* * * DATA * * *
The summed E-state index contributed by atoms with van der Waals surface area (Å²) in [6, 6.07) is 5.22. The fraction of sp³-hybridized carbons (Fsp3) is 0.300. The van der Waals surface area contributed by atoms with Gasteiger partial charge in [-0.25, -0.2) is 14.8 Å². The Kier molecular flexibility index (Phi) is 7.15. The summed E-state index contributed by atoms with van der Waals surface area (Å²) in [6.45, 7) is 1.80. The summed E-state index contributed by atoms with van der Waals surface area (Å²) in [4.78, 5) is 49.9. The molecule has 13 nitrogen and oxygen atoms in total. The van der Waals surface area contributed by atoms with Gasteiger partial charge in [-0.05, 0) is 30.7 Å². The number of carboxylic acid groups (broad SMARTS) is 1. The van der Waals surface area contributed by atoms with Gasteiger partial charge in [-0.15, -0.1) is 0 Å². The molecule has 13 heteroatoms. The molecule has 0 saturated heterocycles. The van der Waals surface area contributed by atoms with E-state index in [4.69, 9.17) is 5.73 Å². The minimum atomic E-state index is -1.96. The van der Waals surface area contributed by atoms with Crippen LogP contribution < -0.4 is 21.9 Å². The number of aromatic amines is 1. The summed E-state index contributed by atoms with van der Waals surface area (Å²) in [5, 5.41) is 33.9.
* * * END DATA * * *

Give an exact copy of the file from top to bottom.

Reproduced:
The summed E-state index contributed by atoms with van der Waals surface area (Å²) in [6, 6.07) is 5.22. The fraction of sp³-hybridized carbons (Fsp3) is 0.300. The van der Waals surface area contributed by atoms with Gasteiger partial charge in [-0.25, -0.2) is 14.8 Å². The Kier molecular flexibility index (Phi) is 7.15. The summed E-state index contributed by atoms with van der Waals surface area (Å²) in [6.45, 7) is 1.80. The summed E-state index contributed by atoms with van der Waals surface area (Å²) in [4.78, 5) is 49.9. The molecule has 13 nitrogen and oxygen atoms in total. The van der Waals surface area contributed by atoms with Gasteiger partial charge in [-0.05, 0) is 30.7 Å². The number of carboxylic acid groups (broad SMARTS) is 1. The van der Waals surface area contributed by atoms with Gasteiger partial charge in [-0.15, -0.1) is 0 Å². The molecule has 13 heteroatoms. The molecule has 0 saturated heterocycles. The van der Waals surface area contributed by atoms with E-state index in [4.69, 9.17) is 5.73 Å². The minimum atomic E-state index is -1.96. The van der Waals surface area contributed by atoms with Crippen LogP contribution < -0.4 is 21.9 Å². The number of aromatic amines is 1. The summed E-state index contributed by atoms with van der Waals surface area (Å²) in [5, 5.41) is 33.9.